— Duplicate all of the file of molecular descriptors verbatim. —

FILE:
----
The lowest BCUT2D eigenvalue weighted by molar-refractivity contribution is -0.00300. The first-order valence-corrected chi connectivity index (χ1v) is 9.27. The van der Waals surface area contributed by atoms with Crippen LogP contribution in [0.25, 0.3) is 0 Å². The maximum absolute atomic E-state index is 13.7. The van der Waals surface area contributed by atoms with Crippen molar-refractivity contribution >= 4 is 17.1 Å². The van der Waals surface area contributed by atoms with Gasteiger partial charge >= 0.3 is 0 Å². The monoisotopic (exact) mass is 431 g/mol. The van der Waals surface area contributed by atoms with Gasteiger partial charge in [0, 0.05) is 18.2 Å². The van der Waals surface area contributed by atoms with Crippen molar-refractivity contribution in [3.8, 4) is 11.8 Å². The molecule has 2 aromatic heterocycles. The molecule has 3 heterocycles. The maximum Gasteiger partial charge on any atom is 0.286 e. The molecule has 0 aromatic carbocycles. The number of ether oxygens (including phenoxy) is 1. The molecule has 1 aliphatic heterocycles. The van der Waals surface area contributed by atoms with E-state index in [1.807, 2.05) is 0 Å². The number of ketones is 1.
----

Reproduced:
The lowest BCUT2D eigenvalue weighted by molar-refractivity contribution is -0.00300. The first-order valence-corrected chi connectivity index (χ1v) is 9.27. The van der Waals surface area contributed by atoms with Crippen LogP contribution in [0.25, 0.3) is 0 Å². The maximum absolute atomic E-state index is 13.7. The van der Waals surface area contributed by atoms with Crippen molar-refractivity contribution >= 4 is 17.1 Å². The van der Waals surface area contributed by atoms with Gasteiger partial charge >= 0.3 is 0 Å². The monoisotopic (exact) mass is 431 g/mol. The van der Waals surface area contributed by atoms with Gasteiger partial charge in [0, 0.05) is 18.2 Å². The van der Waals surface area contributed by atoms with Crippen molar-refractivity contribution in [3.8, 4) is 11.8 Å². The molecule has 2 aromatic heterocycles. The molecule has 3 heterocycles. The maximum Gasteiger partial charge on any atom is 0.286 e. The molecule has 0 aromatic carbocycles. The number of ether oxygens (including phenoxy) is 1. The molecule has 1 aliphatic heterocycles. The van der Waals surface area contributed by atoms with E-state index in [1.807, 2.05) is 0 Å². The number of ketones is 1.